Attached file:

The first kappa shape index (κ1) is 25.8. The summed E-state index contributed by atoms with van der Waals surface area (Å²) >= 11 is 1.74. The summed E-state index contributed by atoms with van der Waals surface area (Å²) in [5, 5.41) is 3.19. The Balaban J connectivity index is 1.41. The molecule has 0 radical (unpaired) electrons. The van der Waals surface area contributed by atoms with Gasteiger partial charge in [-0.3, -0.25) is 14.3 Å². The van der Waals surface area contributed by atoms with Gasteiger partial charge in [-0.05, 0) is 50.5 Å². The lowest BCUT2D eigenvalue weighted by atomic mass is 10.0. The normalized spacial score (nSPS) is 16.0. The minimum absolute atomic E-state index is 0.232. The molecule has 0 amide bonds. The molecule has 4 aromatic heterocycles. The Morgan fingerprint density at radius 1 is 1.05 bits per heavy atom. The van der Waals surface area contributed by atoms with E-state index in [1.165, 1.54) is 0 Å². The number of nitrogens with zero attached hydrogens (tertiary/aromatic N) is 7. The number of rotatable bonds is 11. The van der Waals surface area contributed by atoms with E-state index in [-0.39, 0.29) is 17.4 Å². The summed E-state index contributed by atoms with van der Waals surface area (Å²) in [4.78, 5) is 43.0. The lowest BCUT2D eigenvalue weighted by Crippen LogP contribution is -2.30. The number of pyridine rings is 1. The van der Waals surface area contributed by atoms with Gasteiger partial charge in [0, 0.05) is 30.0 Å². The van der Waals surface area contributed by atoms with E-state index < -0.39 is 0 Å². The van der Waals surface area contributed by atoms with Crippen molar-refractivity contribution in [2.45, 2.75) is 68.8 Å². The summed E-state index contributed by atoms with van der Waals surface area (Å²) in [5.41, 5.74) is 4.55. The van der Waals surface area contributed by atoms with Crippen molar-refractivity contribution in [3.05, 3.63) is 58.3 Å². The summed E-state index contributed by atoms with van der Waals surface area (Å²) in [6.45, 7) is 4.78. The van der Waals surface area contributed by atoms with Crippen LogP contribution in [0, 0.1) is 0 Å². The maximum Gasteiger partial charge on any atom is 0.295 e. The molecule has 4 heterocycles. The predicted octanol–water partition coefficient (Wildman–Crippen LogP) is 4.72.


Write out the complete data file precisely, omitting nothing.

The first kappa shape index (κ1) is 25.8. The summed E-state index contributed by atoms with van der Waals surface area (Å²) >= 11 is 1.74. The summed E-state index contributed by atoms with van der Waals surface area (Å²) in [5, 5.41) is 3.19. The Balaban J connectivity index is 1.41. The molecule has 0 radical (unpaired) electrons. The van der Waals surface area contributed by atoms with Gasteiger partial charge in [-0.3, -0.25) is 14.3 Å². The van der Waals surface area contributed by atoms with Gasteiger partial charge in [-0.05, 0) is 50.5 Å². The lowest BCUT2D eigenvalue weighted by atomic mass is 10.0. The normalized spacial score (nSPS) is 16.0. The minimum absolute atomic E-state index is 0.232. The molecule has 0 amide bonds. The molecule has 4 aromatic heterocycles. The Morgan fingerprint density at radius 1 is 1.05 bits per heavy atom. The van der Waals surface area contributed by atoms with E-state index in [1.165, 1.54) is 0 Å². The number of nitrogens with zero attached hydrogens (tertiary/aromatic N) is 7. The number of rotatable bonds is 11. The van der Waals surface area contributed by atoms with E-state index in [-0.39, 0.29) is 17.4 Å². The summed E-state index contributed by atoms with van der Waals surface area (Å²) in [4.78, 5) is 43.0. The lowest BCUT2D eigenvalue weighted by Crippen LogP contribution is -2.30. The number of pyridine rings is 1. The van der Waals surface area contributed by atoms with Gasteiger partial charge in [0, 0.05) is 30.0 Å². The van der Waals surface area contributed by atoms with E-state index < -0.39 is 0 Å². The van der Waals surface area contributed by atoms with Crippen molar-refractivity contribution in [2.45, 2.75) is 68.8 Å². The summed E-state index contributed by atoms with van der Waals surface area (Å²) in [5.41, 5.74) is 4.55. The van der Waals surface area contributed by atoms with Crippen molar-refractivity contribution in [3.05, 3.63) is 58.3 Å². The summed E-state index contributed by atoms with van der Waals surface area (Å²) in [6.45, 7) is 4.78. The van der Waals surface area contributed by atoms with Crippen LogP contribution in [0, 0.1) is 0 Å². The maximum Gasteiger partial charge on any atom is 0.295 e. The molecule has 4 heterocycles. The predicted octanol–water partition coefficient (Wildman–Crippen LogP) is 4.72.